So, let’s talk about legal work through the backdrop of a very silly legal dramedy. Specifically, how some of these shows can help relate to trial work.
As an attorney, my enjoyment of television shows that feature lawyers is a bit all over the map. I’m often asked by non-lawyers for opinions on those shows, which is why I’m choosing to write about legal movies and television on this blog. But, for the most part, the only consistency in the courtroom seems to be that procedures are different all over. Which is what makes it tough to have a legal show that feels true to everyone.
Then, you have the Law and Order situation. Widely considered an accurate legal show, despite every drama ringing to a conclusion within 60 minutes. So, when tonights episode of Franklin and Bash opened with the two main lawyers shooting pool in office, and led to an hour of generally not portraying legal procedured accurately, I didn’t mind in the least. As a lawyer I don’t necessarily need my legal shows to be accurate…just entertaining. Franklin and Bash certainly isn’t for everyone in that regard, but I’ve found myself drawn to the inane recently. Another example being Harry’s Law on NBC a few months back.
While I faded out on watching Harry’s Law a bit, the episodes that I did catch carry some of the same principles you’ll find in a show like Franklin & Bash. It sounds weird, but, when you peel back some of the craziness and lack of legal particularities on these shows, at the core, there is something about these shows that relate to principal legal work.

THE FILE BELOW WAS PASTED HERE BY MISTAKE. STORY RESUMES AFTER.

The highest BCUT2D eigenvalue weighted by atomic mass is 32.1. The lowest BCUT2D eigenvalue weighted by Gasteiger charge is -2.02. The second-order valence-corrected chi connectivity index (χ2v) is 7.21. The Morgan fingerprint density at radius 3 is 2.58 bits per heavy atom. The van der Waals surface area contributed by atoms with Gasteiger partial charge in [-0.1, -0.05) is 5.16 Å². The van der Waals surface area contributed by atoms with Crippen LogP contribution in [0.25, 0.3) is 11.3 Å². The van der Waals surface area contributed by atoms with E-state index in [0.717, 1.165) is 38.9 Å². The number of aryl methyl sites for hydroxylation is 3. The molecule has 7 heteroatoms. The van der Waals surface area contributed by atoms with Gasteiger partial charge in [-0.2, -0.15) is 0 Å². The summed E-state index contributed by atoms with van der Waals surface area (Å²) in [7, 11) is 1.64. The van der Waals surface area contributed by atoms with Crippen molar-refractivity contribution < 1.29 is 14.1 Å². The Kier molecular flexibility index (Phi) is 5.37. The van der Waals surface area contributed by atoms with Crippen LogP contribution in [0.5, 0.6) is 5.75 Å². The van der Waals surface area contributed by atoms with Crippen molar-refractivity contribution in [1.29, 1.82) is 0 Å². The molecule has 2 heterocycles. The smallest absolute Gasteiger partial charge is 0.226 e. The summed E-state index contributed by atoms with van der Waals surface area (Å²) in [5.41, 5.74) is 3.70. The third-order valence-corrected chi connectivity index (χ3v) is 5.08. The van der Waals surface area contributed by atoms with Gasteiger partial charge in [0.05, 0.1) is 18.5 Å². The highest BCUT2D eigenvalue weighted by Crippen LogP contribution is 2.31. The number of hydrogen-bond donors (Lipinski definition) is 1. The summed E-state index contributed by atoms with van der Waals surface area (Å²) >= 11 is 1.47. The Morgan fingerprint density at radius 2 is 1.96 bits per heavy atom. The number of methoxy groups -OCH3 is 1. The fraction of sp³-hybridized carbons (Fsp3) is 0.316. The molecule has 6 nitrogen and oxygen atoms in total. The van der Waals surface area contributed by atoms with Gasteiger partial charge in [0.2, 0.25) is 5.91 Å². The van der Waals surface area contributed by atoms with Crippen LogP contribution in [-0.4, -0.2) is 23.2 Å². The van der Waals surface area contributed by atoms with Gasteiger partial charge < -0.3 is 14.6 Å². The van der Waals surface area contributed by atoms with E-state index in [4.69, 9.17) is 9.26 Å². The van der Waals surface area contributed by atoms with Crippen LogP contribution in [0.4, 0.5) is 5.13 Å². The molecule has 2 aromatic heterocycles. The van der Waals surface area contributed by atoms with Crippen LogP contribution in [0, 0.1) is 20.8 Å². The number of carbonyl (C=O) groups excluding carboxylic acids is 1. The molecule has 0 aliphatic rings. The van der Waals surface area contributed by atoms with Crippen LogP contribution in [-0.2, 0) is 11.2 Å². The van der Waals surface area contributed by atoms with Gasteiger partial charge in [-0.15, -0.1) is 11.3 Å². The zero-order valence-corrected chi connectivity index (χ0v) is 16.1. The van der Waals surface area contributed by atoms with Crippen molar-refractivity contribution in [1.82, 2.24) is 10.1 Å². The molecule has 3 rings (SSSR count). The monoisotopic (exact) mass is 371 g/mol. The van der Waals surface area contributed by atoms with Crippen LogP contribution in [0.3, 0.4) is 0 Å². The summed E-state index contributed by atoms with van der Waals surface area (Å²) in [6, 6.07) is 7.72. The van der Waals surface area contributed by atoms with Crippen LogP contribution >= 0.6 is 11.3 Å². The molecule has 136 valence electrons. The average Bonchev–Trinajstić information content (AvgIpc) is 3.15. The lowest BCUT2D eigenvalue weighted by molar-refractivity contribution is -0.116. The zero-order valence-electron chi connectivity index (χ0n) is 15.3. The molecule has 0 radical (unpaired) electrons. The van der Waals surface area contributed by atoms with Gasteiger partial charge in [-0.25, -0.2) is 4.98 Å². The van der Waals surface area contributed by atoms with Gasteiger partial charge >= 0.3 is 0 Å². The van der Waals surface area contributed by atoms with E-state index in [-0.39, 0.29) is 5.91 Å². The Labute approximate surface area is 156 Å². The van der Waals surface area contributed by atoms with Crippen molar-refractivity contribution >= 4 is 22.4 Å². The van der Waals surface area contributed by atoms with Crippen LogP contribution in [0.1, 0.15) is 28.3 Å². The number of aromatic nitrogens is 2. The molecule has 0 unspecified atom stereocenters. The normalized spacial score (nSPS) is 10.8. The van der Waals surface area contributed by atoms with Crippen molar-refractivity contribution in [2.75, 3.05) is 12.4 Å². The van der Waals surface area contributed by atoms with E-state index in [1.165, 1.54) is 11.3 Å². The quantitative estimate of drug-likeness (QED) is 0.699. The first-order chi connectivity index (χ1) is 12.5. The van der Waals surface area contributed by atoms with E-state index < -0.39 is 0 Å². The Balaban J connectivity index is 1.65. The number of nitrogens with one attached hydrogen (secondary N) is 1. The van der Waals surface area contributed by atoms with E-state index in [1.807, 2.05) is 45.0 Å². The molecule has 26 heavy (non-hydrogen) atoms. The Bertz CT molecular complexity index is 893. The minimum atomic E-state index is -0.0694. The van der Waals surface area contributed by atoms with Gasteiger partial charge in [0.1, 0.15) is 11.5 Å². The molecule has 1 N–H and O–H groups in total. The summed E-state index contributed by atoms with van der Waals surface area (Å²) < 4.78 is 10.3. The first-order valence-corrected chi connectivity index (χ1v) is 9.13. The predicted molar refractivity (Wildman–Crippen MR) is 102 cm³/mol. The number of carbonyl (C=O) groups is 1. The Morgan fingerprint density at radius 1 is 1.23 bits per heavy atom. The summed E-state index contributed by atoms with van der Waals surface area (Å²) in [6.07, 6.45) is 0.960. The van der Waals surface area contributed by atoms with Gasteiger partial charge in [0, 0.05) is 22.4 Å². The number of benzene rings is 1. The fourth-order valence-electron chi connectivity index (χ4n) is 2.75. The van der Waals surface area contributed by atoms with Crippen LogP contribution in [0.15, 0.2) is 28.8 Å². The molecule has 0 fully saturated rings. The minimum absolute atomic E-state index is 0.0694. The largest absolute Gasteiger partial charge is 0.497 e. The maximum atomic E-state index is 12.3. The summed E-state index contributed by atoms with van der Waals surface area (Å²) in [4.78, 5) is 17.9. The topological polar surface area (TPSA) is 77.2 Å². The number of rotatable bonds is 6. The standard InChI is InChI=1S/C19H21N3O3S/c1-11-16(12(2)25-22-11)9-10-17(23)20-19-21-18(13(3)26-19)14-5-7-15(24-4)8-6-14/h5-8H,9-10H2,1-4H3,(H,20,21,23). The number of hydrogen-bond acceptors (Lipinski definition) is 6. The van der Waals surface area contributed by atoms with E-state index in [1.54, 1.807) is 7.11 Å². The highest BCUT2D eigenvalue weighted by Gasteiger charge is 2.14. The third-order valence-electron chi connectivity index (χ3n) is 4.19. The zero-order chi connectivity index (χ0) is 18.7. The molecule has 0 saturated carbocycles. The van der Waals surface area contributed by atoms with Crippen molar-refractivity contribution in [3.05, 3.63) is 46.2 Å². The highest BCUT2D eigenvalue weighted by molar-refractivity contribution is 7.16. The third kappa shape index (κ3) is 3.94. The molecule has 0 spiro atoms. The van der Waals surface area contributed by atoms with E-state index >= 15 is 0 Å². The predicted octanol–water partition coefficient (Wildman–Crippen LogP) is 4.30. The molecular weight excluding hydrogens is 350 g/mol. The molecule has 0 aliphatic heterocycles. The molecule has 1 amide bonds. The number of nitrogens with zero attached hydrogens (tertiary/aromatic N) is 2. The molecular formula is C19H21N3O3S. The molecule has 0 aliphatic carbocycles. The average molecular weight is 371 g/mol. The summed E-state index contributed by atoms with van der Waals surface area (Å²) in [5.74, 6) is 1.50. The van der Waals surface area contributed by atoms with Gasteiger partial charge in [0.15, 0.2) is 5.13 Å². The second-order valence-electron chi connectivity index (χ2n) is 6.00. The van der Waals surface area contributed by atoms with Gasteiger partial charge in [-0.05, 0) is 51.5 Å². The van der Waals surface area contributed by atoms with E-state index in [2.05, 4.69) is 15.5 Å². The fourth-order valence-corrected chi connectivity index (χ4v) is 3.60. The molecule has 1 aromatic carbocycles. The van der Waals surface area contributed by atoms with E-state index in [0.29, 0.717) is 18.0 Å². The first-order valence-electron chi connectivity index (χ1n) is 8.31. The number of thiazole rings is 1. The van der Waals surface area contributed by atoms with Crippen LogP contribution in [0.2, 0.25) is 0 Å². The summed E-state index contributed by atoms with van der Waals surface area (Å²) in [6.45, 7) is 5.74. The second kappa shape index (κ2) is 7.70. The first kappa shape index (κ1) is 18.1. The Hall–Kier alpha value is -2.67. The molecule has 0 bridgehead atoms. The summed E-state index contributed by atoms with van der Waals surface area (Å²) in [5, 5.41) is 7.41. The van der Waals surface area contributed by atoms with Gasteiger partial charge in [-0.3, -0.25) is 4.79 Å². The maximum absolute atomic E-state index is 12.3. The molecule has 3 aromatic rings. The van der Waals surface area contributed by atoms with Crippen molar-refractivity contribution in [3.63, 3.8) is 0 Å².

Specifically, connecting with a jury. One of the most important aspects of trial work is how you can relate to a jury. After my first jury trial I went back and spoke to the jurors about what worked and what didn’t work. Almost all of the jurors told me that even through the stumbles I had in the trial, because I was able to connect with the jury on a deeper level, they’re more inclined to follow through the down moments.
In tonights Franklin & Bash, one of the attorneys representing a client on a DUI, decided the best way to demonstrate to the jury that his client wasn’t drunk at the time he drove, but may have become drunk a half hour later as the alcohol entered his system, was to drink beer in court. For any prospective DUI clients I might have out there, let me be clear, I don’t believe I would take this tactic to defend you. The point remains, however, that the attorneys on the show did whatever they could to present their case to a jury in a manner that they felt the jury could connect with.
That’s important for every lawyer when going to trial, and something that I feel is represented better in over the top shows such as Franklin and Bash. Another thing that shows of this nature represent is the need for a lawyer to understand their client and their clients story. These shows do a good job of humanizing clients that you often don’t see in more pretentious legal dramas.
You don’t win cases without understanding your facts and understanding your clients. Franklin & Bash may be goofy as hell, but it gets these two concepts.